It’s been another one of those whirlwind months where nothing happens the way I planned it. Plenty to catch you folks up on in the near future, but until then we’ve had something of an interesting development in the elite status world. First, a bit of background.
My Road Warrior History, In Brief
I started traveling for work back in 2000, with a lull for a few years, then in earnest starting in 2007. Since then, I regularly clocked 100,000 miles on airplanes each and every year, pandemic years excluded. I started out as a loyal American Airlines customer. Over the course of my first busy year I earned my way up to American Airlines’ highest status level, Executive Platinum. For years, that was my entire orbit. I rarely got on a plane for a domestic flight unless it was on American Airlines.
Somewhere in the 2011-2012 timeframe, I decided to give United Airlines a try. Some colleagues kept scolding me that I should be flying them out of Dulles, since it is a hub for the airline. I quickly earned 1K status, United’s top level (other than the invitation only Global Services status).
For a few years I managed to hold on to both Executive Platinum and 1K status. After some network shifts and the merger between American Airlines and US Airways, I dropped Executive Platinum and focused solely on 1K. It wasn’t because I was happier on United. They did save me time getting where I was going. And, American eliminated some key routes (such as between my home airport of Washington-Dulles and Chicago) that made it much tougher for me to build efficient connecting flights.
The past 8 years or so have been a steady diet of United Airlines nonstop routes. The service has deteriorated, but the main goal has been to get to my destination and home as quickly as possible.
The pandemic has really shaken things up. Many routes I used to rely on don’t exist right now. They may return by the end of the year, but not when I start traveling (hopefully within the next 30 days now that I’m fully vaccinated). On key routes that I’ll be flying, the times are nowhere near optimal for business travel. When the first nonstop flight to a destination leaves at 11am, that’s a killer for productivity. As you can see, one of my primary markets for business travel, Las Vegas, is not currently optimized for road warriors.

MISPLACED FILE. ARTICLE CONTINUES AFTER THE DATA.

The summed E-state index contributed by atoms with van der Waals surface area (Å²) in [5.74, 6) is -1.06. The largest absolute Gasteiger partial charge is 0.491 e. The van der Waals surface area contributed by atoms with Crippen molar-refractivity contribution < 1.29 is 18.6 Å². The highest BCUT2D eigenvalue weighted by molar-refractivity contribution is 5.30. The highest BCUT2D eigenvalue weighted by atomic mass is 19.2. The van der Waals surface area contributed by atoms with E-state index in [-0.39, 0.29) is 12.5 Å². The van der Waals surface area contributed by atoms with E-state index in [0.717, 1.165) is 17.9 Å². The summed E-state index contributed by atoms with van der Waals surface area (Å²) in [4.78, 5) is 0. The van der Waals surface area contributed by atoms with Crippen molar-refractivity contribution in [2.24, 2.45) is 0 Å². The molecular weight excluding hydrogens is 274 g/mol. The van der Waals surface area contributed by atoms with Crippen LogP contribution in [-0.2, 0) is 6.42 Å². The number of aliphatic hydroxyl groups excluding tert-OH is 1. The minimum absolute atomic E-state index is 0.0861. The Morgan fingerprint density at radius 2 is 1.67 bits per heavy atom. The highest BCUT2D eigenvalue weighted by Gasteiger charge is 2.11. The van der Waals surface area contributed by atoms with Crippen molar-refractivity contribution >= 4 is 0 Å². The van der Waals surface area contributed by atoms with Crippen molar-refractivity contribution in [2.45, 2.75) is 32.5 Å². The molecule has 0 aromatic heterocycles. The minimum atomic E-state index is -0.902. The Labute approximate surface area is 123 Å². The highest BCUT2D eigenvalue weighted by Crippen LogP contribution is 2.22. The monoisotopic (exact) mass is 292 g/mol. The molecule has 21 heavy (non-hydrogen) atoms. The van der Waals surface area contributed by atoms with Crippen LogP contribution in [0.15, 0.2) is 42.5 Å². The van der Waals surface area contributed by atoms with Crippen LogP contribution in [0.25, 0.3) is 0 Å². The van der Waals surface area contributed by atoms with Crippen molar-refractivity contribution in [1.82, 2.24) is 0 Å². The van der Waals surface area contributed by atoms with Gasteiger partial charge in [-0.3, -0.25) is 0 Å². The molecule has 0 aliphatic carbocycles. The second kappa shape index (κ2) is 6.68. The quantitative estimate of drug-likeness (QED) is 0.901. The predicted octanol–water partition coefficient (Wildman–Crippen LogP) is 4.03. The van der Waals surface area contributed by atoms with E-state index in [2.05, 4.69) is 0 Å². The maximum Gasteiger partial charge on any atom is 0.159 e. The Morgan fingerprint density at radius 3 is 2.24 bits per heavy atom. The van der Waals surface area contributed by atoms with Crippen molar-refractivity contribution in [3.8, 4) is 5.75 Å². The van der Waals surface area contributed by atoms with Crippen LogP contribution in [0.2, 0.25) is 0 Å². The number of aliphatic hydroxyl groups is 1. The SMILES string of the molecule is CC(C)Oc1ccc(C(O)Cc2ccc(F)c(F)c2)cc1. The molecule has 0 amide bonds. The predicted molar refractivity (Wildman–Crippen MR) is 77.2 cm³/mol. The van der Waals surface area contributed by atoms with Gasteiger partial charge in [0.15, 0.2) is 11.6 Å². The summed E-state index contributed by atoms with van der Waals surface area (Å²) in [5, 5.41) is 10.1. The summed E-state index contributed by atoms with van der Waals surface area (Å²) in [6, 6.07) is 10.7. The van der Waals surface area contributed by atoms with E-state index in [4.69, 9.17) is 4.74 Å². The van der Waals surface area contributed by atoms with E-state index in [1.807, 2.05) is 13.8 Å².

I’ve always wondered if the grass is greener on the other side of the fence, er, airport. That wasn’t really the case in my switch to United from American, but maybe all the positive things I heard from colleagues about Delta would be more to my liking. Normally, I wouldn’t even consider a change like this. Starting with no Delta status and working my way up to Delta Diamond isn’t particularly appealing, especially because it requires even more qualifying miles (125,000 MQMs) than American or United for top-tier status. And, in an era where fares are still pretty low it’ll take me quite a while to hit the spending threshold for Diamond. But, that’s where credit cards enter the picture. Delta is uniquely as the only one of the Big 3 airlines to allow someone to earn their top-tier status without even stepping foot on a plane. That won’t be me, I do intend to fly. But, I anticipate having a huge head start on status before I do. Here’s what I have mapped out.
Earning Delta Diamond Status With (Mostly) Credit Card Spend
As I mentioned, Delta stands alone when it comes to a big leg up on elite status through credit card spending. American and United do offer some small shortcuts. But, Delta’s path is much more aggressive. They have three credit cards specifically targeted towards small business owners. Of those, two give you the ability to accelerate your progress towards elite status.
Now, I don’t earn any affiliate income from credit card referrals, and I rarely apply for a credit card just to get the sign-up bonus. The move I’m contemplating is because it serves me best for my circumstances. I’m sharing the story as it may help others with their decisions.
I applied for the Delta Reserve Business American Express Card. That one gave me the clearest path to elite status, especially with a feature this year called “Status Boost”. Here’s how I’m using this credit card to boost my way up the status tiers quickly: